Chief executive tells Housing Today he took an ’honest decision’ in 2020 to close sites, despite financial impact on business
Taylor Wimpey chief executive Pete Redfern has said that he stands by his decision to shut all Taylor Wimpey construction sites, taken a year ago this week, despite the dramatic impact on the firm’s 2020 results.
In an exclusive interview with Housing Today, Redfern revealed how Taylor Wimpey took the decision to shut all sites in a management meeting convened within half an hour of prime minister Boris Johnson’s March 23 televised “lockdown” address.
The top-three housebuilder became, the next morning, the first to publicly declare that it was going to shut all housebuilding sites, a move which was followed by all other listed firms, bar Berkeley Group, in the days that followed.
However, Taylor Wimpey has paid the price financially for the move, reporting a drop in profit of more than two thirds for the 2020 calendar year, after completions dropped by nearly 40% to less than 10,000 homes.
Redfern also revealed that Taylor Wimpey took the decision despite knowing that the government was, in principle, happy for construction sites to remain open, as long as they could operate in a safe manner.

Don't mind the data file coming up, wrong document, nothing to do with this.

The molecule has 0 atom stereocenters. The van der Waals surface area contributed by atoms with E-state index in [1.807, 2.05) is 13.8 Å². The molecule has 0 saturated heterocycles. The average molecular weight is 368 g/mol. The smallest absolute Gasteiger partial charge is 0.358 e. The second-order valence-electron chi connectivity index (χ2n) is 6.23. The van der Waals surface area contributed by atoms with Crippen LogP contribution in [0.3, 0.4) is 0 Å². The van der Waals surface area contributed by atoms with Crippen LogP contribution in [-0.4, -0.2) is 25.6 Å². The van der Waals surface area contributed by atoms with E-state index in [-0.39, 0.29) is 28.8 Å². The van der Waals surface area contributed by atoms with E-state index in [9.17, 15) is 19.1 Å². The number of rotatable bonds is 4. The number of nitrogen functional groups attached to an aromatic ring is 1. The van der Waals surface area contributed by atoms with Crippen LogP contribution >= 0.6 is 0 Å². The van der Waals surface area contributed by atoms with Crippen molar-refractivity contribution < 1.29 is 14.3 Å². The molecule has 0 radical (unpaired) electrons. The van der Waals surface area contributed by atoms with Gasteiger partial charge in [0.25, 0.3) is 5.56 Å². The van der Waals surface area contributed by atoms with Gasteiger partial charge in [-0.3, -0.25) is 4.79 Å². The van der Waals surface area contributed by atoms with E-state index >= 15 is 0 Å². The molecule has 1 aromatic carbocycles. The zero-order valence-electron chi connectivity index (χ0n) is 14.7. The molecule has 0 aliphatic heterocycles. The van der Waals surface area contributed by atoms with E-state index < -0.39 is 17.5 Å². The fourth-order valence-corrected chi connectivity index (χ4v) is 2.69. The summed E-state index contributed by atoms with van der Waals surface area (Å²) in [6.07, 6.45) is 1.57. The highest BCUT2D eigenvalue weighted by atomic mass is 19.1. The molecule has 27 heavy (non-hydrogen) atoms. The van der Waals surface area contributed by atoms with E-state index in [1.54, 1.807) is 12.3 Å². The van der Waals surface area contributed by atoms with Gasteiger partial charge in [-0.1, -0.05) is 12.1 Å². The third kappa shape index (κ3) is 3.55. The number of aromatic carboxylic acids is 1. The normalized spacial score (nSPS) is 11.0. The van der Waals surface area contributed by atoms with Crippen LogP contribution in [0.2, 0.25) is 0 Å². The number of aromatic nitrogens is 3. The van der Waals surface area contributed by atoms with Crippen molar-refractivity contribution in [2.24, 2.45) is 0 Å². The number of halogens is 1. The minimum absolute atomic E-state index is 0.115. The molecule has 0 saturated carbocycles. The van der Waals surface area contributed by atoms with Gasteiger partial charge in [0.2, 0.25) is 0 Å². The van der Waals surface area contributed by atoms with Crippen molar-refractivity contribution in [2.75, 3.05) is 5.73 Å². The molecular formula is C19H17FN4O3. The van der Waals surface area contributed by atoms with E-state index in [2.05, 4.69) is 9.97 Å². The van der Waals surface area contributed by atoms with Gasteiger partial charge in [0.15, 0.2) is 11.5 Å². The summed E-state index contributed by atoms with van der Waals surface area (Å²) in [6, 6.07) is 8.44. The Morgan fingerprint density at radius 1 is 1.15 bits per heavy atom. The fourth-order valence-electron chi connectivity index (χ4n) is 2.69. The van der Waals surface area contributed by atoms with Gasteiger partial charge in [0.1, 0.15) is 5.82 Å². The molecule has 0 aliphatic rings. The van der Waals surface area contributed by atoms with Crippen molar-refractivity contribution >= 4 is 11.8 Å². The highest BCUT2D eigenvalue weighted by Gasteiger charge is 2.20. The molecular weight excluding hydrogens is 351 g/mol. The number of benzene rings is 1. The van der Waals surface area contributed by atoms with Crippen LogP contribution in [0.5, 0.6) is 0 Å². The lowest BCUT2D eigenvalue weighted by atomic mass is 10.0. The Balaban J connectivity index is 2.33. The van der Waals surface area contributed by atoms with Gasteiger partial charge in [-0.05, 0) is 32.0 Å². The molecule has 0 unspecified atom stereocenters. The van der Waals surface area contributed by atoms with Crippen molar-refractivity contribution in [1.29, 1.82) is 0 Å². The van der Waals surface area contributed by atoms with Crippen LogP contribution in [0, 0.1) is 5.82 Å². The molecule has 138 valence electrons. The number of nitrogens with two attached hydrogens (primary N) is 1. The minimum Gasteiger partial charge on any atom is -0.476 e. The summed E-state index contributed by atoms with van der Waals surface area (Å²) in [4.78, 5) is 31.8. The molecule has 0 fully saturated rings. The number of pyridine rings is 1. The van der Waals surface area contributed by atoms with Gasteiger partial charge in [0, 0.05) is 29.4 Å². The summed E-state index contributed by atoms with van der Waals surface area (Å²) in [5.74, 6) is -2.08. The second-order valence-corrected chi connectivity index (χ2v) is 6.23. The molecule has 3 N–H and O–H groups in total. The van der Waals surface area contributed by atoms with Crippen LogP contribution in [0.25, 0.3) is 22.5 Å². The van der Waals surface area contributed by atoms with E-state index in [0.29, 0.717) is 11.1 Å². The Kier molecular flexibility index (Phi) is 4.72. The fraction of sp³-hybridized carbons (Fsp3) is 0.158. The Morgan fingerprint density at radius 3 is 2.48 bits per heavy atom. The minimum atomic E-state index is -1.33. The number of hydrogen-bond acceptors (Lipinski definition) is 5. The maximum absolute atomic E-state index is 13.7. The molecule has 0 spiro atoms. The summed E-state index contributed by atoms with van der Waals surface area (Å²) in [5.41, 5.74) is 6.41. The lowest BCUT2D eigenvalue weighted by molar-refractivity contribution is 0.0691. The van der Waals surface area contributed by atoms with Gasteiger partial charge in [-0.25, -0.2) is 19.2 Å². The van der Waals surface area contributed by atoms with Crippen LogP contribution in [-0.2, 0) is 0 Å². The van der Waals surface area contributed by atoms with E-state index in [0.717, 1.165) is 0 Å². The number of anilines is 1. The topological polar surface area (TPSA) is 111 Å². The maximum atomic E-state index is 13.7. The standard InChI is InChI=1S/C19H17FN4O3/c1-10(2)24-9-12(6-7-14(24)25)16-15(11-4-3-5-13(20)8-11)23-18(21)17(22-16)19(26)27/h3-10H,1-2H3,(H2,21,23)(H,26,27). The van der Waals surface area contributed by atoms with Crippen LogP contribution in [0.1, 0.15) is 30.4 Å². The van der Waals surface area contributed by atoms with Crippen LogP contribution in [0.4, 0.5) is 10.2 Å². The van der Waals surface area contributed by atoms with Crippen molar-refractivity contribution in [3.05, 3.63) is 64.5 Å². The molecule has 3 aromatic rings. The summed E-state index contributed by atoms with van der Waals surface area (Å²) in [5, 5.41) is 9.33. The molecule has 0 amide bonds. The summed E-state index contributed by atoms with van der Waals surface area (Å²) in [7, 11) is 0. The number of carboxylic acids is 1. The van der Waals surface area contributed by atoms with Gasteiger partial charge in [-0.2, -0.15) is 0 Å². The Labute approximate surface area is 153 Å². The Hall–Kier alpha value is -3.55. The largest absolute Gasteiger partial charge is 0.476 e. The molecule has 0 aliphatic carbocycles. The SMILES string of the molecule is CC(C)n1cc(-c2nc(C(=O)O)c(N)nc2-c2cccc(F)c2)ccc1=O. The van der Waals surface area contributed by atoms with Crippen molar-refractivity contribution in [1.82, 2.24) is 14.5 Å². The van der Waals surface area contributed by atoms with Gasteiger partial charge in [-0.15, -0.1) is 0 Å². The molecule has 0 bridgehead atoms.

He said: “It was clear that it would have been next to impossible for us, with the nature of construction sites, with a subcontractor and a self-employed workforce, to just click our fingers and operate a new set of covid rules, while people going on with their day jobs. We didn’t know what the new rules should be or were.
“Pulling off so we could come back safely later still feels like the right answer.”
Redfern said the “momentous” decision was taken in the knowledge that financial targets for 2020 were going to be missed, because it was the “right thing” to do. He said: “We all watched the announcement, looked at the statistics, listened to the message underneath it.
“It may seem cheesy, but it is what it is. At those points you just have to take […] an honest decision based on your principles.”
He said he did not regret the call, which was followed by a series of initiatives designed to tackle the fall out from the covid crisis, including furloughing staff, cuts to boardroom pay, assistance for supply chains, and making the firm’s safe site working protocols public for other firms to copy.
Asked about the superior financial performance of Persimmon last year, which shut sites but kept staff working, enabling it to ramp up production more quickly in the aftermath of the lockdown, he said: “I’m really comfortable with the decisions we took being in line with our values, even if it may have impacted on our financial performance.”
Click here to read the first half of our interview with Pete Redfern. The second half – covering the recovery period from lockdown – will be published next week.